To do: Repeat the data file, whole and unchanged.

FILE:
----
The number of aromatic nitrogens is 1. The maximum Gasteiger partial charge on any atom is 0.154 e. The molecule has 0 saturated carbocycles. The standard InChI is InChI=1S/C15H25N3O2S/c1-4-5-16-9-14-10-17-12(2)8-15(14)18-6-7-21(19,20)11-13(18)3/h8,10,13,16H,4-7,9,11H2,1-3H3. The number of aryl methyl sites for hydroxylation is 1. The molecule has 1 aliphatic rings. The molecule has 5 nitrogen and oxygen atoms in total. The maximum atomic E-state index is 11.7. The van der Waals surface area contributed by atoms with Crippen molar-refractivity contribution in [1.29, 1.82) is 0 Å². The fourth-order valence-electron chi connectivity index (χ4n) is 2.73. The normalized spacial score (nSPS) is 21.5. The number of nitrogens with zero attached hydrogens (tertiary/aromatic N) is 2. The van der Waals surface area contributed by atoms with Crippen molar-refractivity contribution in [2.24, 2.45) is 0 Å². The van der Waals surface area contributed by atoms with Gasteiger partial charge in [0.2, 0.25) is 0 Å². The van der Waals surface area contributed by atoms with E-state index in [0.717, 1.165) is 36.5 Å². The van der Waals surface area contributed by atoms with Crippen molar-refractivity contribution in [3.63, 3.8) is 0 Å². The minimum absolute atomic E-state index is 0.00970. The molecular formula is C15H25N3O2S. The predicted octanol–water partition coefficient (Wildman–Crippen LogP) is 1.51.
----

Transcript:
The number of aromatic nitrogens is 1. The maximum Gasteiger partial charge on any atom is 0.154 e. The molecule has 0 saturated carbocycles. The standard InChI is InChI=1S/C15H25N3O2S/c1-4-5-16-9-14-10-17-12(2)8-15(14)18-6-7-21(19,20)11-13(18)3/h8,10,13,16H,4-7,9,11H2,1-3H3. The number of aryl methyl sites for hydroxylation is 1. The molecule has 1 aliphatic rings. The molecule has 5 nitrogen and oxygen atoms in total. The maximum atomic E-state index is 11.7. The van der Waals surface area contributed by atoms with Crippen molar-refractivity contribution in [1.29, 1.82) is 0 Å². The fourth-order valence-electron chi connectivity index (χ4n) is 2.73. The normalized spacial score (nSPS) is 21.5. The number of nitrogens with zero attached hydrogens (tertiary/aromatic N) is 2. The van der Waals surface area contributed by atoms with Crippen molar-refractivity contribution in [2.24, 2.45) is 0 Å². The van der Waals surface area contributed by atoms with Gasteiger partial charge in [0.2, 0.25) is 0 Å². The van der Waals surface area contributed by atoms with E-state index in [0.717, 1.165) is 36.5 Å². The van der Waals surface area contributed by atoms with Crippen molar-refractivity contribution in [3.63, 3.8) is 0 Å². The minimum absolute atomic E-state index is 0.00970. The molecular formula is C15H25N3O2S. The predicted octanol–water partition coefficient (Wildman–Crippen LogP) is 1.51.